Sunday, September 04, 2005
Implementation of TVML with Croquet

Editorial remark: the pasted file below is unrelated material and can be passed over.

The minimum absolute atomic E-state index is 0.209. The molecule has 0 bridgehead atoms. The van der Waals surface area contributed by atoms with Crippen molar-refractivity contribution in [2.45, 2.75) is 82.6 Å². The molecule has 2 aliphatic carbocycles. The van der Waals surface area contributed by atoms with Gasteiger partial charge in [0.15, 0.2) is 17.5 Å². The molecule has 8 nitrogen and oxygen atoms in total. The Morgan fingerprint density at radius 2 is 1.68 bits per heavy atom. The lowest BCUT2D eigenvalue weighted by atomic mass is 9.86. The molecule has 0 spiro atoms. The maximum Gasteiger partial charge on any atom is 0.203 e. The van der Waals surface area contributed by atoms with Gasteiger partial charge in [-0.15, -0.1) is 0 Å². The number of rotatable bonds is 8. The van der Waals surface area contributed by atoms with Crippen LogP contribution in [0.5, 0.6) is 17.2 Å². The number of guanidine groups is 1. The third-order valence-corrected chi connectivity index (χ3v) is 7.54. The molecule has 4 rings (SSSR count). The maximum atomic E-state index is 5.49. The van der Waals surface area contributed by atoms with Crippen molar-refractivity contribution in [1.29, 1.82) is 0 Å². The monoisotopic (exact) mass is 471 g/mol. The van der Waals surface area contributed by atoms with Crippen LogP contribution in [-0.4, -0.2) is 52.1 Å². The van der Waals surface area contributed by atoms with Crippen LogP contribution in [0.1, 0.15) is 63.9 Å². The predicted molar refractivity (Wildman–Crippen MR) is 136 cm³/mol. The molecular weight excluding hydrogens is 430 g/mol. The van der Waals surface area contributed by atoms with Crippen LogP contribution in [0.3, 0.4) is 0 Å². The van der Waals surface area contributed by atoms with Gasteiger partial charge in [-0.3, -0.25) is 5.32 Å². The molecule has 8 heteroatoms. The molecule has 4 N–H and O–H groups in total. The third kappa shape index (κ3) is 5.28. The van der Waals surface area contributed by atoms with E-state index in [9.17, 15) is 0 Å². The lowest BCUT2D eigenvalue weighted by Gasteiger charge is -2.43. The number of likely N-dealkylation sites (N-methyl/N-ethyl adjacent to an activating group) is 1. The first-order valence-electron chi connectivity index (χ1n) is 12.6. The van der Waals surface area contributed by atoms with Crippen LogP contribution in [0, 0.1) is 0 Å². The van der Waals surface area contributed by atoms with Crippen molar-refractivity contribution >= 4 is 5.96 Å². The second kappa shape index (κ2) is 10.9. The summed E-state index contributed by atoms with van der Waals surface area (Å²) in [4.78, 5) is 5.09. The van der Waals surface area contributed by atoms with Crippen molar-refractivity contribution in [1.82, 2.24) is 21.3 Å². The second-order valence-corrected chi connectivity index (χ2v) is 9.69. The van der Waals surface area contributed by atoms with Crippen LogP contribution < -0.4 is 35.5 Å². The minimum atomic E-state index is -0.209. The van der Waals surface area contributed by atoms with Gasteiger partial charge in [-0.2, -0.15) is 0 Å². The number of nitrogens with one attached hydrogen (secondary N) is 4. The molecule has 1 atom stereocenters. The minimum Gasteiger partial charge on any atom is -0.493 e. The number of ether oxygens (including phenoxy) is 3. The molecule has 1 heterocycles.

At last entry, I wrote the brief story of the Croquet project with NICT. But now, I am trying to describe more detail implementation of that project as I have a time on the airplane. In term of implementation, I could not say it was a good work. There were a lot of ad-hoc things, dirty patch, and less reusable. All the mess were from its primary goals. - Novice user can use. - Connect with P2P network more than 7 hosts. - The croquet space is regarded as if real NICT interior. Imagine these are not easy in current Croquet release as it is too early stage. For instance, the most strongest demand in here was we didn't have to show any error messages whenever a child touches anywhere, thus it needs a bunch of hooks in UI-related code. The lack of generalization was why I didn't show neither Squeak image nor source code of the project (I am ready to show you my source if you send me a mail). But I think I should contribute parts of codes for this project with some ways. Anyway, let's talk about points of the implementation. ** Describe animation as TVML script Honestly, the script that I described for the project was actually not TVML itself. Although much portion of the script was due to TVML, but I didn't TVML itself because; - Implementation of full set of TVML needs need effort. - I don't want to carry with new syntax into Smalltalk. Finally, the script I introduced looks like; - character:walk (name="Bob" x=10, y=0, z=10) (TVML notation) - Bob tvBehavior runSpec: #(walk x 10 y 0 z 10 length 1000). (Croquet notation) Basic idea is similar, but its expression is different. Croquet version is just a Smalltalk array, and it doesn't need the key "name" because the subject of the script is described as its receiver (Bob tvBavior references a TVML animation engine). Another significant thing is Croquet version stats the length of animation (by millisecond). The length of the animation was essentially platform dependence in original TVML (you can tune with magical numbers to try and error). But in Croquet, accurate timing was needed in network interaction. ** User interface For using as a direction board, I made the user interface be much simpler to eliminate walk-through motion, pop up menu, and dock menu. In stead of that, I put simpler UI. - Both right button and left button mean selecting menu. - The stand point of user does not move. - The degree of view can be moved by operation a mouse (180 width and 30 height). The main differences from regular Croquet is eliminating walk-through. In this work, User doesn't need to move the stand point. Besides, anyone can not make new objects or new windows. ** Network Network was the hardest work to do. Did you know current Croquet just supports up to 3-4 clients? I realize the fact when 3 days before of the demo, it makes my face pale with fear (I regretted I had been too late binder). The problem I met there was; - Become slow down. - A number of shared message was dropped down. - All host was down after one host was down. - Whenever one host is down, I have to restart all the host for synchronizing their states. I couldn't fix those problem in precisely right way as I had no time, but I managed the issue relatively ad-hoc way. - Each host has just atomic, limited states. - Reducing shared message (Cutting lasers, falling down, etc). - The interval of Heart beat (TeaParty>>runKeepAlive) was made longer. - Don't use TCP to avoid blocking. ** The fact we met from the "Open House" event. - It is hard to use if many user operate in same time. - The trackball has too many buttons. - Menus are too large for using in large display. - The pointer cursor is too small to see where is pointed. - It is hard to know each host is connected each other. - Out of memory happened each an hour.